Throughout the summer, numerous and at times large protests took place in Tokyo and throughout the country, comprised of workers, farmers, and students, calling for the scrapping of legislation that was ultimately pushed through the Japanese legislature in September. The new laws permit the government to dispatch the military without a special law being passed.
In the name of “collective self-defense,” the bills also allow Japan to militarily support allies—in other words, to take part in US-led wars of aggression in the Asia-Pacific and around the world. The laws codify the Abe government’s “reinterpretation” of Article 9 of the post-World War II constitution, which formally renounced war forever.
The shrine is also a focal point for anti-Japanese sentiment elsewhere in Asia, particularly in China and South Korea. Both Beijing and Seoul regularly express anger when Japanese politicians visit the shrine, whipping up anti-Japanese hostility in order to distract from worsening economic and social conditions domestically. In 2011, a Chinese man attempted to set fire to the shrine before fleeing to South Korea. In 2013, a South Korean man was arrested for entering the shrine’s compound with flammable materials.
More than 2.4 million individuals are interred at the shrine, having been killed in Japanese wars dating back to the Meiji Restoration in 1868. The building is not simply a memorial for Japan’s war dead, as Japanese nationalists and their apologists claim. It is a symbol of Japanese aggression before and during World War II, when it was used as a focus to encourage emperor worship and militarism.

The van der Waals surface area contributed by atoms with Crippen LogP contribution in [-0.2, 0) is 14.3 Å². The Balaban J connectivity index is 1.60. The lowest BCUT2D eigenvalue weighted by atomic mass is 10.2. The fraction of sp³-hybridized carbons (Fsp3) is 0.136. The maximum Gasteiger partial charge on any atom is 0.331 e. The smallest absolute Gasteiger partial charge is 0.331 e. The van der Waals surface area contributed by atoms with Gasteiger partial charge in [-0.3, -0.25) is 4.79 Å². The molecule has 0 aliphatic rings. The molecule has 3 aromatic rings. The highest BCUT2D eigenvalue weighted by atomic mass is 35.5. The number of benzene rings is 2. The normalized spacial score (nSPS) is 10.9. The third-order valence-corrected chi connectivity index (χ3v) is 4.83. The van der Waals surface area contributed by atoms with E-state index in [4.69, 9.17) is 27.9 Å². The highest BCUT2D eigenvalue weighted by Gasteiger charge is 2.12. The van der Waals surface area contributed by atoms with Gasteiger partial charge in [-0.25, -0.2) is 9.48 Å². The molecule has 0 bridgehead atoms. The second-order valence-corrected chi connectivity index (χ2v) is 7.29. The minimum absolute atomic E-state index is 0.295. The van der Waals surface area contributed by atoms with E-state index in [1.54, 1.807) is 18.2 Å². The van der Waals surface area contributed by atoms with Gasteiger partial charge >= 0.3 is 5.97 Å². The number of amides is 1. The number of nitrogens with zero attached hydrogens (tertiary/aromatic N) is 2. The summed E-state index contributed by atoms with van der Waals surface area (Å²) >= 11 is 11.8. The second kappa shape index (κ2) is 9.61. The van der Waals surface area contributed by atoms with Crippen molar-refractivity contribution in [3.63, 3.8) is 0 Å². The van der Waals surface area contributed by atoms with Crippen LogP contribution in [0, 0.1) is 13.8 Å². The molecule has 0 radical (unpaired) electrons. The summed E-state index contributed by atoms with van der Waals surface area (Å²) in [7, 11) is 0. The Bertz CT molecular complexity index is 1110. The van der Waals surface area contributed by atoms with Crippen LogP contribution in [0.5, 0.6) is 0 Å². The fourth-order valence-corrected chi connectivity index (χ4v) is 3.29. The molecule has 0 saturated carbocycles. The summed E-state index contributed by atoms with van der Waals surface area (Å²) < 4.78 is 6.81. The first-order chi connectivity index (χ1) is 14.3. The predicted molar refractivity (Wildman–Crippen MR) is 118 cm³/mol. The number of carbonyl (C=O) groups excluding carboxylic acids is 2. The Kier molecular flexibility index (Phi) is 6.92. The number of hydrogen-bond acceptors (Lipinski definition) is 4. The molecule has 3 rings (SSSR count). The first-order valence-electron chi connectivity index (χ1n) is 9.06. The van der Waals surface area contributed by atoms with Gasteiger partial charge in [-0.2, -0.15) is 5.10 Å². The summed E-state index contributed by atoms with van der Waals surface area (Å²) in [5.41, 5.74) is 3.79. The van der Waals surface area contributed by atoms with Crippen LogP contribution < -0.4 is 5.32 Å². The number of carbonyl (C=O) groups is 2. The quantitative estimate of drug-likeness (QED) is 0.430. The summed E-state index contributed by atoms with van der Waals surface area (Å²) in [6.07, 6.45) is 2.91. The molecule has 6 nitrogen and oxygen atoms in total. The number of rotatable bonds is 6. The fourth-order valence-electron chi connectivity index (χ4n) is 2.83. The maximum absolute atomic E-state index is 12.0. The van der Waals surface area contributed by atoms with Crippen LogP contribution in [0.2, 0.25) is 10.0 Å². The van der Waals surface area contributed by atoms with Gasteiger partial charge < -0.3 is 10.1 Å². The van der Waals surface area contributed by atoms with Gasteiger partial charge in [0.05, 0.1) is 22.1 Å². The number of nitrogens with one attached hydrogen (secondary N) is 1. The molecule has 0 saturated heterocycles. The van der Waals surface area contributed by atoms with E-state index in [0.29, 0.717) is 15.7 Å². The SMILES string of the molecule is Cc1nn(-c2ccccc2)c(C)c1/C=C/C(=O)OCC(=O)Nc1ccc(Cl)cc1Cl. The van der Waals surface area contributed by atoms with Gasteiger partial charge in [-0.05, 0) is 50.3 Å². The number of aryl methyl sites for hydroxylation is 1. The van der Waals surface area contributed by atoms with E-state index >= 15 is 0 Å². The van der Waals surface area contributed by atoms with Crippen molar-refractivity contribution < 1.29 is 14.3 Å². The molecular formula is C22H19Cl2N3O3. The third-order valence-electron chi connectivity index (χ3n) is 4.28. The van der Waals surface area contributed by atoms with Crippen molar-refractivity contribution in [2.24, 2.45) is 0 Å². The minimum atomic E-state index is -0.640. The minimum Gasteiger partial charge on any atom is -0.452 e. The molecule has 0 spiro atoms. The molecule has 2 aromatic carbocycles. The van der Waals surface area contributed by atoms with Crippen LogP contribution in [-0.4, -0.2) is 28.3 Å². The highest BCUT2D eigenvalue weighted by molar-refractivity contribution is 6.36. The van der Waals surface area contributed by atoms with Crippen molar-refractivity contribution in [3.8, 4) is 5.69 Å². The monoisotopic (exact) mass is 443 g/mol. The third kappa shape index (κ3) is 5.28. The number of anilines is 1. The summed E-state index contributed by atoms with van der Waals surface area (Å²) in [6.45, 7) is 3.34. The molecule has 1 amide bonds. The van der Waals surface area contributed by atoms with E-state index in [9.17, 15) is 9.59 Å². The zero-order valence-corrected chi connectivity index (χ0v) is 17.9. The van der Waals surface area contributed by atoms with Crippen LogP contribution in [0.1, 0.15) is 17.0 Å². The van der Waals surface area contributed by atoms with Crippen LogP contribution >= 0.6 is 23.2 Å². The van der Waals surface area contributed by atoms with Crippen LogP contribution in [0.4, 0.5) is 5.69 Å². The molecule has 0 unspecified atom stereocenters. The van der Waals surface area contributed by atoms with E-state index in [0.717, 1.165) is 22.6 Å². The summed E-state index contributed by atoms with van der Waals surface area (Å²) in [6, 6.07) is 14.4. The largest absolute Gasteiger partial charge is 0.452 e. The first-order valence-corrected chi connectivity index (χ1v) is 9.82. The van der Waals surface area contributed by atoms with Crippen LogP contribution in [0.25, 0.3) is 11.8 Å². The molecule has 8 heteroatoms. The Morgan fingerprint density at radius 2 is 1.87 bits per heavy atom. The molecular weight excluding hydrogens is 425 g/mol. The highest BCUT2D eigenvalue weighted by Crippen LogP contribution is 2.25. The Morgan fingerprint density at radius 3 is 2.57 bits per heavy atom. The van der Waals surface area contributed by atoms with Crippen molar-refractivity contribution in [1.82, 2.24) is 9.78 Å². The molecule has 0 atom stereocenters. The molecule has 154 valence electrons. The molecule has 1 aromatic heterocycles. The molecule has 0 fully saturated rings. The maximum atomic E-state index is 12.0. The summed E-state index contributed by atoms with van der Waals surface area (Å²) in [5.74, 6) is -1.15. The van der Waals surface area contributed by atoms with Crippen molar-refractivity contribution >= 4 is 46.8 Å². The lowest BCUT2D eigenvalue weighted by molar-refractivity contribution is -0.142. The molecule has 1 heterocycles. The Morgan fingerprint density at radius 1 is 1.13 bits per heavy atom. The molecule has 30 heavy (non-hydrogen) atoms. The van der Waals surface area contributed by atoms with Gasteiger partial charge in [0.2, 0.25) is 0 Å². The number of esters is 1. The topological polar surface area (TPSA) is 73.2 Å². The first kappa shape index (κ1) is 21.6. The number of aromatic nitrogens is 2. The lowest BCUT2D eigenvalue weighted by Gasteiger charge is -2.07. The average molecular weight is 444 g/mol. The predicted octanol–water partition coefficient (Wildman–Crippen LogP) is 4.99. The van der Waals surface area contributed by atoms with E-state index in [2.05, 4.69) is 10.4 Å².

An associated museum has military displays and literature that downplay Japanese war crimes such as the Nanjing massacre, during which the Japanese army murdered as many as 300,000 captured Chinese soldiers and civilians in 1937. It refers to World War II as the Greater East Asia War, claiming that the war was meant to liberate Asia from Western imperialism and create an Asian “co-prosperity sphere.”
After World War II, right-wing politicians attempted to rally support for and pass a law that would extend state protection to the Yasukuni Shrine. Such a law would have enabled politicians and the emperor to worship there during festivals. Between 1969 and 1974, the ruling Liberal Democratic Party attempted to pass such a law on five occasions, but failed each time.
The Democratic Party of Japan (DPJ) and other opposition parties have sought to capitalize on the widespread popular opposition to Japan’s remilitarization, but the DPJ has no fundamental differences with the LDP.
The visits by Japanese prime ministers over the past 15 years and the overall turn to militarization make clear that Japan’s militarists and sections of the political and corporate establishment will continue to use the Yasukuni Shrine as a rallying point to try to build support for future wars of aggression.
The author also recommends:
Japanese ministers visit Yasukuni war shrine
[24 October 2014]